By Sara Walters  

Retirement usually marks the end of a career, but for Gary Bengtson, it signified the beginning of a new one. The former architect is now the proud owner and artist behind Prairie Glass Studio & Gallery in Stoddard, Wisconsin.  

“I always admired the Prairie-style stained glass,” explained Gary.

So about 10 years ago, when life slowed down a bit, he and his wife, Christine, decided to explore their interest in this unique art form. Together they took a six-week course where they learned the process from start to finish, including cutting, grinding, selecting glass, wrapping copper foil and even soldering. They also took a course on mosaics, a form that Christine gravitated toward. 

The Bengtsons thoroughly enjoyed this artistic outlet, so they decided to take their work on the art fair circuit. Eventually they realized their particularly fragile pieces weren’t cut out for being hauled around, so they shifted gears. When the DeSoto residents spotted a vacancy on Main Street in Stoddard, it seemed like a natural transition.

“Maybe that would make a good place to have a studio,” mused Gary when it became available. “That way we can keep doing things we really enjoy doing.” 

Bengtsons

Lured by this idea, and by the abundance of traffic on the Great River Road, the Bengtsons resolved to go for it. Now they’re approaching their third summer as owners of the studio. It’s not just the Bengtsons who contribute to the beautiful art available at Prairie Glass. They’ve also got an assortment of artists selling pieces on consignment. “It’s a mixed bag, a really good selection,” said Gary. The studio features local pottery, photography, fabric work, woodworking and more.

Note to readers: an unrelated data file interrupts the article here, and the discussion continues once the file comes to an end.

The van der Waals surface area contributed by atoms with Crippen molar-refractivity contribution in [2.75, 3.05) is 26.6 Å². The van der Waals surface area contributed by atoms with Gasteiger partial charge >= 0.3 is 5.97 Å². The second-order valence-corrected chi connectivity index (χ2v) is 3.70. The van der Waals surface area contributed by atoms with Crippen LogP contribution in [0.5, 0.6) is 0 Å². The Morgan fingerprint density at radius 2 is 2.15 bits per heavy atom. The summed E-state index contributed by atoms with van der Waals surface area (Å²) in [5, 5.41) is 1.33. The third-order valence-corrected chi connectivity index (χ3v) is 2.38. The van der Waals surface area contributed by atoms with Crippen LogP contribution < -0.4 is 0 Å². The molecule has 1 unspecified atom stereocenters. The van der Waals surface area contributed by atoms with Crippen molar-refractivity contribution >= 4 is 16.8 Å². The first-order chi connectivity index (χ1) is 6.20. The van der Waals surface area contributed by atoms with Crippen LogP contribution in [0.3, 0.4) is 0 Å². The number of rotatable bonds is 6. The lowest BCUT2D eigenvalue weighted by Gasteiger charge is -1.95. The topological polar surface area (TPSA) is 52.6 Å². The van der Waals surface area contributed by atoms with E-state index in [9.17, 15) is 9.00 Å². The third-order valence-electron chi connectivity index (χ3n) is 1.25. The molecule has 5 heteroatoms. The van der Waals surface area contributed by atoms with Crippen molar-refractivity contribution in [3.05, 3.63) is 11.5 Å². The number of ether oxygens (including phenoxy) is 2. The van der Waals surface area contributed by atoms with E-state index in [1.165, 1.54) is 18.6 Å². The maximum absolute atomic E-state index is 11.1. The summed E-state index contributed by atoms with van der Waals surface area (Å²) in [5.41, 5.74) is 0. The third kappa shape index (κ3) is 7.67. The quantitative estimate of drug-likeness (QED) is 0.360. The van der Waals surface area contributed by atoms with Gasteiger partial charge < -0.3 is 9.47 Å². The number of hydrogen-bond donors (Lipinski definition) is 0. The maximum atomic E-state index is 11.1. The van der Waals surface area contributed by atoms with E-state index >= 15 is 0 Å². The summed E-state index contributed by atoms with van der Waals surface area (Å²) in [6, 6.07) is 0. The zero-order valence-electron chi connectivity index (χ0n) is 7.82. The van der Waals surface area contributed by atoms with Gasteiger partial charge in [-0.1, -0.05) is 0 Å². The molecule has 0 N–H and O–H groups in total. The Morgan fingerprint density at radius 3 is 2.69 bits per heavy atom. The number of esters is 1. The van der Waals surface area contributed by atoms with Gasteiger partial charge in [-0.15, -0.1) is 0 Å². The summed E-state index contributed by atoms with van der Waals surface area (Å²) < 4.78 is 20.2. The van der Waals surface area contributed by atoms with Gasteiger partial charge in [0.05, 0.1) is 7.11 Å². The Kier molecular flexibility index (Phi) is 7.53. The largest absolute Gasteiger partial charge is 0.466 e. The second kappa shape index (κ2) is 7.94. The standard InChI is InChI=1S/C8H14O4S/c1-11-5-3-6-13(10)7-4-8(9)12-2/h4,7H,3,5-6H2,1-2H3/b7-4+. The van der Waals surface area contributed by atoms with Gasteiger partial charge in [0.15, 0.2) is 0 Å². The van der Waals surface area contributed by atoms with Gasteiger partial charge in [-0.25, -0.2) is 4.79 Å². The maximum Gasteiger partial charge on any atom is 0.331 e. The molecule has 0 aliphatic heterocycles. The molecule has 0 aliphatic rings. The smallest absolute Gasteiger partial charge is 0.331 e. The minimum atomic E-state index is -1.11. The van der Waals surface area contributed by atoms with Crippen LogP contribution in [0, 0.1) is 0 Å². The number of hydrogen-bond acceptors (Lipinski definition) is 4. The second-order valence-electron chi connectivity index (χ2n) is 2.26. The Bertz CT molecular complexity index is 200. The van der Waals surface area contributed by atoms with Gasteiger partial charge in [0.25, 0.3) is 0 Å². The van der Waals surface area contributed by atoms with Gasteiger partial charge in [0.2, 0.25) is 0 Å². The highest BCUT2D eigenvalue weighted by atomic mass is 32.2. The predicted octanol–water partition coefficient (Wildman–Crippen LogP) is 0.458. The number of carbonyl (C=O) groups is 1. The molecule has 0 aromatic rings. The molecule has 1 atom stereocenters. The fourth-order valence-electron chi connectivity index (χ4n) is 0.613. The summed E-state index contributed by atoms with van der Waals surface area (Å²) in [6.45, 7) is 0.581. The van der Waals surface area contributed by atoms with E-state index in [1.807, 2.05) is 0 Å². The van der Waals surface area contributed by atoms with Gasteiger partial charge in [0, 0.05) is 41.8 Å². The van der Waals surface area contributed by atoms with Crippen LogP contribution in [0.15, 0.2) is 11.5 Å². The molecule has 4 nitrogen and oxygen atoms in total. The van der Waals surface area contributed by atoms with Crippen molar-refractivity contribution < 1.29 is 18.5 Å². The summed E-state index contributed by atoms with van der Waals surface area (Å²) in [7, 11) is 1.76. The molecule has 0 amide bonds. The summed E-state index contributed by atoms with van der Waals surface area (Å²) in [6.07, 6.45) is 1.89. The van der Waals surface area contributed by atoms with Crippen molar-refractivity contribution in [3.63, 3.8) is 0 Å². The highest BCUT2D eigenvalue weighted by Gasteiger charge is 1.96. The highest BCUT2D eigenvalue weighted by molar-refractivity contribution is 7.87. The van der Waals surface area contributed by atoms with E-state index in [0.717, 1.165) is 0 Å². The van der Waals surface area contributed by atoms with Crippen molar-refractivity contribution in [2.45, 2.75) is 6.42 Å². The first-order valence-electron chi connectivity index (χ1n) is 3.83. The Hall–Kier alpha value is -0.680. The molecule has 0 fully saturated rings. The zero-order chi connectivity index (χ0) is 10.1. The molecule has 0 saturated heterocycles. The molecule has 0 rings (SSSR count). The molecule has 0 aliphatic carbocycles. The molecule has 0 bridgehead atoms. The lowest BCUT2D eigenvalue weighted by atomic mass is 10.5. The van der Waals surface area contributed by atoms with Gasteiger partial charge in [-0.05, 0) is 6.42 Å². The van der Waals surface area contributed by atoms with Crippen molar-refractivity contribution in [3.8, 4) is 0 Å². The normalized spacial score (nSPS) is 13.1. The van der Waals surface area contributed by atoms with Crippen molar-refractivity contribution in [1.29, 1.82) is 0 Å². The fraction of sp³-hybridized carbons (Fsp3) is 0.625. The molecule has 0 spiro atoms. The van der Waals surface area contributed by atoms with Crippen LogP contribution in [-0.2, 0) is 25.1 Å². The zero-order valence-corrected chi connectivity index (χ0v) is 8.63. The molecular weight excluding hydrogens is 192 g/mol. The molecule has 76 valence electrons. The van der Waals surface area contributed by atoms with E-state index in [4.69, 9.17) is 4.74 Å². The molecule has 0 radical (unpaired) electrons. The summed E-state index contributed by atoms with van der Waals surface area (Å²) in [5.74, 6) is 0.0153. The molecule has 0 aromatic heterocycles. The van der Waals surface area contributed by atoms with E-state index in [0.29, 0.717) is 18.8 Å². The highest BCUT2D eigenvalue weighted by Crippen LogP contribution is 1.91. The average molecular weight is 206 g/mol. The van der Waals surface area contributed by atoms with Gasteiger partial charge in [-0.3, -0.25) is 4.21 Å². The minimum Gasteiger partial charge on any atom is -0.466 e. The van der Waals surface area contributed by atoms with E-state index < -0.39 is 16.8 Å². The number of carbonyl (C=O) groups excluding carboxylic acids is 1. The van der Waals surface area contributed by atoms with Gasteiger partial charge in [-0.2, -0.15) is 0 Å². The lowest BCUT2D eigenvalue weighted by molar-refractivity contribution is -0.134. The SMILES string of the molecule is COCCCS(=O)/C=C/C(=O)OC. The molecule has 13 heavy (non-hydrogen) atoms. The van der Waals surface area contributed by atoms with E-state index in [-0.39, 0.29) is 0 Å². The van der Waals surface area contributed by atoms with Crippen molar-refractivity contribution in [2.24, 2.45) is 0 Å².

Of course, there are also pieces designed by the Bengtsons themselves. Gary specializes in Prairie-style architectural stained glass made famous by Frank Lloyd Wright. He adheres to the style but has included his own touch in the form of handmade steel frames. “They [stained glass] can go outside. They’re meant to go in gardens,” shared Gary. 

To achieve a more natural appearance, Gary actually rusts the steel frames. He’s also created some windows for “older-style cottage homes” in the La Crosse area. In general, his designs are very geometric.  

Christine’s pieces also include some stained glass, but have evolved into mosaics, jewelry and painting as well. The former travel agent has always loved the arts, according to Gary, so they’ve enjoyed these projects together. “We decided that rather than sitting in a La-Z-Boy when we retired, we’d interact with people,” said Gary.  

And that’s exactly what they’ve done. The first summer was slow, but traffic has picked up since. They’re hoping this trend will hold true for the upcoming season. The studio has limited hours (Friday, Saturday and Sunday only) and is open from May through October. This allows the Bengtsons to preserve the free time they have enjoyed in retirement while still allowing them to create and share their art. 

“You do it for the pure joy of it,” said Gary, reflecting on his motivation for this post-retirement career. “You meet some super neat people and get to enjoy the arts. It’s a way of staying busy. But not too busy,” he laughed. 

Prairie Glass Studio & Gallery is located at 144 North Main St. in Stoddard and is set to open for the season on Memorial Day weekend. Regular hours are from noon to 5 p.m. Friday through Sunday. For more information, find the studio on Facebook or call (608) 790-7110.